By Charles Newbery
BUENOS AIRES (AA) – Thousands of demonstrators hit the streets in Buenos Aires Friday for a second annual march to protest violence against women.
Men, women and children carried signs with the movement’s slogans of “Ni una menos,” or Not One Less, “We want them alive” and “Let’s shout again” in 80 cities across the country, with the largest concentration on the steps of Congress in Buenos Aires.
Others waved hand-drawn posters with phrases such as: “You have the right to be happy” and “Hitting a woman is like hitting your mother.”
Demonstrators are demanding more action and measures by the government, police and legal system to reduce violence -- the same demands made during the first march last year that brought more than 150,000 protesters to Congress.
According to La Casa del Encuentro, a non-governmental organization defending women’s human rights, 275 women have been murdered since the march a year ago, leaving 216 minors without mothers.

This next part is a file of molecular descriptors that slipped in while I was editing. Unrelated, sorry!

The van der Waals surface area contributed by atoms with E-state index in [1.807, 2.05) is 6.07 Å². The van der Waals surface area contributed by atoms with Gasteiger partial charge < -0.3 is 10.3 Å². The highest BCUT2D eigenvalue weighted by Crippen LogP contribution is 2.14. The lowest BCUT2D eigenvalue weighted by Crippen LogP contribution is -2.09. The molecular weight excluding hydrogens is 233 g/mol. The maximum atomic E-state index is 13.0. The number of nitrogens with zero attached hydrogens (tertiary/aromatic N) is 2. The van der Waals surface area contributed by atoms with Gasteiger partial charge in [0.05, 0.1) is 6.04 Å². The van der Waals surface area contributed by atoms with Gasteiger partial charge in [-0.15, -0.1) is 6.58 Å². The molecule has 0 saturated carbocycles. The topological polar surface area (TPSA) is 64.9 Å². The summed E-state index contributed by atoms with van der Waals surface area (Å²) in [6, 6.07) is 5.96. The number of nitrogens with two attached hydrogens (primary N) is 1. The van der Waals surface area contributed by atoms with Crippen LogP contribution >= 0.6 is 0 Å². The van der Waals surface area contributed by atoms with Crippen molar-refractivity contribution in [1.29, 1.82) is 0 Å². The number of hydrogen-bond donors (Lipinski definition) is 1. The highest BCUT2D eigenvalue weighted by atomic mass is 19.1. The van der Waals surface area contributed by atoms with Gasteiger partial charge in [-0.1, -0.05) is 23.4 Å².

Statistics show there has been little letup in the violence, with 286 murders of women reported in 2015, 277 in 2014 and an average of 255 a year between 2008 and 2013.
“This is a cry of pain that we must transform into action,” La Casa del Encuentro President Ada Rico told Clarin newspaper.
Sixty-two percent of the murders were in the victims’ homes and most were carried out by partners or ex-partners, according to the non-profit.
Protest organizers -- a group of activists, artists and journalists -- want more efficiency in the courts to bring justice for the victims and their families and to crack down on the violence by training public prosecutors how to handle cases.
They also want a law passed that would provide economic assistance to the minors of victims.
More than 1,600 children lost their mothers between 2008 and 2015, according to La Casa del Encuentro.The first march was sparked after a series of high-profile murders, including that of a 14-year-old girl in Rufino, Santa Fe.
Her pregnant body was found buried in the patio of her 16-year-old boyfriend’s house following days of searching.
To raise awareness before the march, a number of celebrities posted messages on social media.“If you’re a man, you don’t have to wear the #NiUnaMenos sign,” actress and singer Erica Garcia wrote on Twitter. “It’s enough to just treat us well.”